Things we learned from the World Cup 2018

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The FIFA World Cup 2018 has been one of the best World Cups. Here are the few things we all want to remember from this World Cup.


  • The concept of big teams are gone.


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On paper, nations like Russia, Denmark and Sweden have no chance to go as far as a World Cup quaterfinal. But this time was different. This was the World Cup of underdogs. Iceland, North Korea, Japan and many more performed well above the expectations.



  • VAR is the future.

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It actually worked pretty well. The disruption to the flow of play was minimal. It gave referees more conviction in their decision making and brought a greater degree of fairness to the game.

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  • The worst thing you can be at a World Cup is the reigning champion.


The curse of the champions continues. Germany became the third World Cup holder in a row – after Spain and Italy – to be eliminated at the group stage this year. Hope, France had better guard against it when they head to Qatar in 2022.



  • We’re still no closer to settling the Ronaldo vs Messi debate.


The early part of the tournament was dominated by tedious talk of which of them deserves to go down as the greatest footballer of all time. In the end, neither of them added a World Cup winners’ medal to their extensive collections. And there’s a good chance they never well. Maybe we should just appreciate them both equally and end this nonsense comparison.



  • Kylian Mbappé will be the star of the next generation.


Mbappe has won two Ligue 1 titles, the Coupe de France, the Coupe de la Ligue and now the World Cup. He’s the most expensive teenager ever. The first teenager to score in a World Cup final since Pelé in 1958. And he was awarded Young Player of the Tournament.

126 senior games, 56 goals, 33 assists. Kylian Mbappé is still only 19-years-old.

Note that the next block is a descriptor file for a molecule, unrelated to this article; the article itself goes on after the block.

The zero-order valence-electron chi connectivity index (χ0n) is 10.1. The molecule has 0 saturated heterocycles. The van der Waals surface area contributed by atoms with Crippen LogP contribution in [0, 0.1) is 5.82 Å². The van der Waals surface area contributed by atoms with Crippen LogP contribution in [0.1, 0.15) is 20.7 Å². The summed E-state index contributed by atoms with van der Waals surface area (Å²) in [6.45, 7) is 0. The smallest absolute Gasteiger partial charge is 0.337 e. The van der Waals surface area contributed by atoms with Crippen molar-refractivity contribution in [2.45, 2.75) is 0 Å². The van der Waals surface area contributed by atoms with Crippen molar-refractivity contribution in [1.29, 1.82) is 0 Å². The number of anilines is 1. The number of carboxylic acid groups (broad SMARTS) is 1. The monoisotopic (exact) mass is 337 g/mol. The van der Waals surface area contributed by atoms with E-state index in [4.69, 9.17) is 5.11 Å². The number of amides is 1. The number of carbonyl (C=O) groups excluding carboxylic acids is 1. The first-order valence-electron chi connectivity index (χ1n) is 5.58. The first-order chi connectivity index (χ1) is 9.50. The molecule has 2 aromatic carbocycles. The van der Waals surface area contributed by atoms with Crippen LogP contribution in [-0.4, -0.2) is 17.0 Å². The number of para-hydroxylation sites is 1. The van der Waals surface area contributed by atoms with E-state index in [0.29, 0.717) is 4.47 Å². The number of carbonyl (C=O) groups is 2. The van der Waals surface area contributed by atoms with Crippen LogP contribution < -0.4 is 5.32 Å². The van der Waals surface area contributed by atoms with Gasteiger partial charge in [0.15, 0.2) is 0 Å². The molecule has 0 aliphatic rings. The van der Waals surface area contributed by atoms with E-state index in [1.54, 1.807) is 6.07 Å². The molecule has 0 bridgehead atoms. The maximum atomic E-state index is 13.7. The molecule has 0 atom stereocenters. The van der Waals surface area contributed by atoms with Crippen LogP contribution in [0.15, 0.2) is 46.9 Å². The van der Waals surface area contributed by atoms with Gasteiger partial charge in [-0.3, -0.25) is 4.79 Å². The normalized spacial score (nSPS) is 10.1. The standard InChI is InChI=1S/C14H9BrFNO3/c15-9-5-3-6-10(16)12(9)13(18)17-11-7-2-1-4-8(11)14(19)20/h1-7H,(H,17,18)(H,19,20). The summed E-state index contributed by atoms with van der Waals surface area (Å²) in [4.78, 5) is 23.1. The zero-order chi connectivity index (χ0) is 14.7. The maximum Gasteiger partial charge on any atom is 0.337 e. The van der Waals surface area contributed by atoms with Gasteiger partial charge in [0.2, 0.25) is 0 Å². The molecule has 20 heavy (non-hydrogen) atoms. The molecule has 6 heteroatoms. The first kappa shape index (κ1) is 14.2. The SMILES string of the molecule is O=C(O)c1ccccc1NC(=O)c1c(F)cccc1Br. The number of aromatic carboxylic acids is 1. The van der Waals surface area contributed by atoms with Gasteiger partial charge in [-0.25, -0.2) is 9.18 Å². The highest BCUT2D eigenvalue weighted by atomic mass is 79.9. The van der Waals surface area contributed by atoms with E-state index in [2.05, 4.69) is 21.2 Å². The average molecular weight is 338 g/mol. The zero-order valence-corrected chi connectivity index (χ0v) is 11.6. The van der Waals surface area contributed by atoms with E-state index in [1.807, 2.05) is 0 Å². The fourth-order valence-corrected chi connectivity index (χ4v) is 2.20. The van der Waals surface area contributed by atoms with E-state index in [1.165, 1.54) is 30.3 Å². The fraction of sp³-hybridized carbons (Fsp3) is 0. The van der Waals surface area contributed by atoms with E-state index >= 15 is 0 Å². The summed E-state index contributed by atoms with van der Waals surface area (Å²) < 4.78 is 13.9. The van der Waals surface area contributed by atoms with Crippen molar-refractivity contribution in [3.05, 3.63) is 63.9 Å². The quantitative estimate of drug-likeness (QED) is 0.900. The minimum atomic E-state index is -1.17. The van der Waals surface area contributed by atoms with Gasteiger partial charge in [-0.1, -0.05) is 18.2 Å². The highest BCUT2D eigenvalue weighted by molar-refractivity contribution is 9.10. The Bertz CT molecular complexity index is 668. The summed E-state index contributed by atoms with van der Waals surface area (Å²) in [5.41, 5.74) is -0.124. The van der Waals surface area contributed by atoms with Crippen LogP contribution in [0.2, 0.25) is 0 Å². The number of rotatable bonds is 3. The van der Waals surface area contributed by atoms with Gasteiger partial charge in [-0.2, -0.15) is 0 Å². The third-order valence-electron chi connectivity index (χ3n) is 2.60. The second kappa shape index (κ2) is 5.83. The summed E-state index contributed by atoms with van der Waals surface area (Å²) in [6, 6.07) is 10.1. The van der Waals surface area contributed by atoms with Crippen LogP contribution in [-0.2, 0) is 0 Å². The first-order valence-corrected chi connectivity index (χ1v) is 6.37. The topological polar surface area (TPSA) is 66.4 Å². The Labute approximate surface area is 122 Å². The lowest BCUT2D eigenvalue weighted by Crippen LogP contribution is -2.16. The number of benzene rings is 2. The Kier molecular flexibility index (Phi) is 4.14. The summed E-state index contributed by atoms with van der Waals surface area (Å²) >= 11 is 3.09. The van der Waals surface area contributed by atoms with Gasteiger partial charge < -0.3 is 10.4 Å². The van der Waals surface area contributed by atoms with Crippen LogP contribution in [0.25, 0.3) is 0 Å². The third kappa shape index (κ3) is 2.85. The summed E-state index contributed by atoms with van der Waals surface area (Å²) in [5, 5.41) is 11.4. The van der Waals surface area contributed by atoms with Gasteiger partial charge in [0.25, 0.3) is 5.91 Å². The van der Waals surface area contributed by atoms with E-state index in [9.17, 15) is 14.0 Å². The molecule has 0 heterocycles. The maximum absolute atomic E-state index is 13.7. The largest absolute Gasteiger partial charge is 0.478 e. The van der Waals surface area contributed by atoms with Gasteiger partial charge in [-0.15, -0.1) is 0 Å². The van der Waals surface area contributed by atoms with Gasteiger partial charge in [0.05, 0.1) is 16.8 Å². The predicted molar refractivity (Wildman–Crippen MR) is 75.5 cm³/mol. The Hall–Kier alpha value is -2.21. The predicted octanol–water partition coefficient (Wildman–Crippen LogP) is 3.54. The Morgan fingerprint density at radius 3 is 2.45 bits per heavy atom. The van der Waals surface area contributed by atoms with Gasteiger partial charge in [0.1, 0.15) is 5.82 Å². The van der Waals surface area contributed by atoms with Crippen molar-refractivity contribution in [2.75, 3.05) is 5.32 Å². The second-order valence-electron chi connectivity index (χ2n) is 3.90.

One day soon, Messi and Ronaldo won’t be around anymore. Bbut this young man from Bondy is going to be dropping our jaws for many, many years to come.



  • Luka Modrić is the best midfielder in the world, right now.


Modrić brought his excellent Real Madrid form to football’s biggest stage this summe. And though he’ll have been devastated to end the final on the losing side, his Golden Ball award offered a small crumb of comfort.

He thoroughly deserved it too. The 32-year-old played more minutes and covered more ground than anyone else at the tournament. And was an absolute class act every time he stepped onto the pitch. You’ll do well to find a better midfield performance than his against Argentina in the group stage.



  • Nikola Kalinić is the planet’s stupidest man.


After refusing to come on as a substitute in the dying minutes of Croatia’s opening game against Nigeria, AC Milan striker Nikola Kalinić was promptly sent home from the World Cup in disgrace. That one act of defiance cost him the once-in-a-lifetime opportunity to play in a World Cup final. And there’s a good chance he’ll never get called up to the national team again.



  • Kroos’ dramatic winner against Sweden.


Germany desperately needed a goal deep into injury-time as their World Cup hopes dangled by a thread. The tension was palpable. The pressure was on. Toni Kroos stood over the ball, ready to take a set-piece from an unkind angle. The Swedish wall ready to bear down on his kick.

The Real Madrid midfielder kept his cool and swiftly bent and powered the ball into the top right hand corner with a swoosh of his right boot. Cue pandemonium from his team-mates.

Coolness personified by Die Mannschaft’s talisman.



  • Croatia’s dream run to the final.


Croatia’s golden generation produced their best performance in a World Cup by reaching the final and claiming the tag of the second best team in the world. No one will forget the Modrics-Rakitics-Subasics-Mandzukics-Perisics dream run for their country.



  • Belgium’s transformation into a footballing powerhouse.


Belgium stunned the world by staging a remarkable comeback against Japan in the Round of 16. And confirmed their rise to a footballing giant, when they beat Brazil in the semifinal. Belgium’s counter attacking football against Brazil was jaw dropping.



  • Europe rules the world in football terms.


European nations have won 12 out of the 21 World Cups. And the other nine going to teams from South America. Huge amount money has been pumped into the development of football in Europe over the years. So it’s hardly a surprise that it currently rules the roost.



For more information visit our site, TechnoSports. And download our app from Google Play Store for more real time updates. To download the app, click here.

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Rahul Roy
I am a computer guy by profession and a sports fanatic by choice.

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